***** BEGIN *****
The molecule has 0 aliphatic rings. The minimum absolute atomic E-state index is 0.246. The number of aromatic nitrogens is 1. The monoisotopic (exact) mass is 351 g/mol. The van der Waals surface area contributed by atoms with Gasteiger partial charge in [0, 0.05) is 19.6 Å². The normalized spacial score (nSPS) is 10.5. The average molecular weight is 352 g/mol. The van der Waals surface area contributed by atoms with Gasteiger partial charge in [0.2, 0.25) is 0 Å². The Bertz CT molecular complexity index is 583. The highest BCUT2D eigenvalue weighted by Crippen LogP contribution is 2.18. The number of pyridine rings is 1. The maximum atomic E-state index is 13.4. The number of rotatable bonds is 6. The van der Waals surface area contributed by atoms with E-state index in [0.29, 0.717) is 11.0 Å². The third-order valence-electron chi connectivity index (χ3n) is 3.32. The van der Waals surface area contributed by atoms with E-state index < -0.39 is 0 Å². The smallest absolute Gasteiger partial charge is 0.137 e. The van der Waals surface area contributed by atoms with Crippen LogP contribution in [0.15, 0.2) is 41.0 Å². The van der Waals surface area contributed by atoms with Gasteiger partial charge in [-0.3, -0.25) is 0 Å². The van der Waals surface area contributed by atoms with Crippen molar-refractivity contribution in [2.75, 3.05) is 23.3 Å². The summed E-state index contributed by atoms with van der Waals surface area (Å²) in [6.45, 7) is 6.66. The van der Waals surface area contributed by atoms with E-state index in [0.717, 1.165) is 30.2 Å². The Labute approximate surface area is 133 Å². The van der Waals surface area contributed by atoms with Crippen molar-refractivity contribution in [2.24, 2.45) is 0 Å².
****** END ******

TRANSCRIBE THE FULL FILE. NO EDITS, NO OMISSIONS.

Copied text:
The molecule has 0 aliphatic rings. The minimum absolute atomic E-state index is 0.246. The number of aromatic nitrogens is 1. The monoisotopic (exact) mass is 351 g/mol. The van der Waals surface area contributed by atoms with Gasteiger partial charge in [0, 0.05) is 19.6 Å². The normalized spacial score (nSPS) is 10.5. The average molecular weight is 352 g/mol. The van der Waals surface area contributed by atoms with Gasteiger partial charge in [0.2, 0.25) is 0 Å². The Bertz CT molecular complexity index is 583. The highest BCUT2D eigenvalue weighted by Crippen LogP contribution is 2.18. The number of pyridine rings is 1. The maximum atomic E-state index is 13.4. The number of rotatable bonds is 6. The van der Waals surface area contributed by atoms with E-state index in [0.29, 0.717) is 11.0 Å². The third-order valence-electron chi connectivity index (χ3n) is 3.32. The van der Waals surface area contributed by atoms with E-state index < -0.39 is 0 Å². The smallest absolute Gasteiger partial charge is 0.137 e. The van der Waals surface area contributed by atoms with Crippen LogP contribution in [0.15, 0.2) is 41.0 Å². The van der Waals surface area contributed by atoms with Gasteiger partial charge in [-0.3, -0.25) is 0 Å². The van der Waals surface area contributed by atoms with Crippen molar-refractivity contribution in [2.75, 3.05) is 23.3 Å². The summed E-state index contributed by atoms with van der Waals surface area (Å²) in [6.45, 7) is 6.66. The van der Waals surface area contributed by atoms with E-state index in [0.717, 1.165) is 30.2 Å². The Labute approximate surface area is 133 Å². The van der Waals surface area contributed by atoms with Crippen molar-refractivity contribution in [2.24, 2.45) is 0 Å².